New York City Mayor Bill de Blasio speaks inside Trump Tower about the Green New Deal, serving notice to US President Donald Trump demanding more energy-efficient buildings, including Trump Tower, May 13, 2019 in New York. (Photo by Don Emmert / AFP) (Photo credit should read DON EMMERT/AFP/Getty Images)

By Joshua Caplan

Supporters of President Donald Trump crashed New York Mayor Bill de Blasio’s press conference touting the city’s “Green New Deal” inside the lobby of Trump Tower on Monday morning, holding signs with insults directed at the far-left Democrat.

Speaking at a podium steps from the spot where President Donald Trump announced his own presidential run in 2015, the Democrat said he had come to Trump Tower to promote a new city air pollution law requiring skyscraper owners to cut greenhouse gas emissions or face fines.

De Blasio said Trump’s buildings in the city could face a combined $2.1 million in annual fines if they don’t reduce emissions by 2030.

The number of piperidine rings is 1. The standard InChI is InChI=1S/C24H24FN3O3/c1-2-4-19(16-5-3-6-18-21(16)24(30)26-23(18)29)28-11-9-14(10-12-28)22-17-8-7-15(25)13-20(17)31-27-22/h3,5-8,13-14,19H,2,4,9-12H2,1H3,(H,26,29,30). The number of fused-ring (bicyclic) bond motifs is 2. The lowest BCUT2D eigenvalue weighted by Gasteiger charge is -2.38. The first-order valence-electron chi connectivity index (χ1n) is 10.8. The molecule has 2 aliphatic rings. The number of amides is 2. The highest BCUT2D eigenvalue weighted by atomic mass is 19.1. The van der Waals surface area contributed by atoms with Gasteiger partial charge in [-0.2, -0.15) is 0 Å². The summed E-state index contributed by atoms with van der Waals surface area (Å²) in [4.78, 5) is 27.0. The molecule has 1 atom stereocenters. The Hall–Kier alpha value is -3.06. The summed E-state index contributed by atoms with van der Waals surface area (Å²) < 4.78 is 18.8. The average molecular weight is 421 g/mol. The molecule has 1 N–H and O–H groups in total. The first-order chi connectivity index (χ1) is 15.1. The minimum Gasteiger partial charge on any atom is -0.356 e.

“President Trump, you’re on notice. Your polluting buildings are part of the problem,” he claimed.

However, de Blasio’s speech was all-but drowned out by a throng of Trump supporters who demonstrated behind him on the building’s escalators, booing, whistling, chanting and holding up signs with messages including “Failed mayor” and “Worst mayor ever.” Footage of the heckling was shared to social media.

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Loud music also played over the building’s sound system for part of the event. De Blasio had to shout to be heard.

“It’s so nice of them to serenade us at Trump Tower. Clearly, they are uncomfortable with the truth,” he said.

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Under a deal that President Trump struck with the city decades ago, Trump Tower’s lobby is considered a public space for much of each day.

New York City’s $14 billion “Green New Deal” aims to reduce emissions by roughly 30 percent. The plan will ban new glass buildings deemed “inefficient” and strive for carbon neutrality by 2050.

The Associated Press contributed to this report. 

World Renowned Transgender Researcher Briefly Suspended by Twitter for Sharing His Findings

Twitter is now suspending scientists whose findings contradict their terms of service.

By 

A world renowned psychologist and scientist in the field of transgenderism, pedophilia, and sexual orientation had his Twitter account briefly suspended by the tech giant Sunday after sharing his latest scientific findings.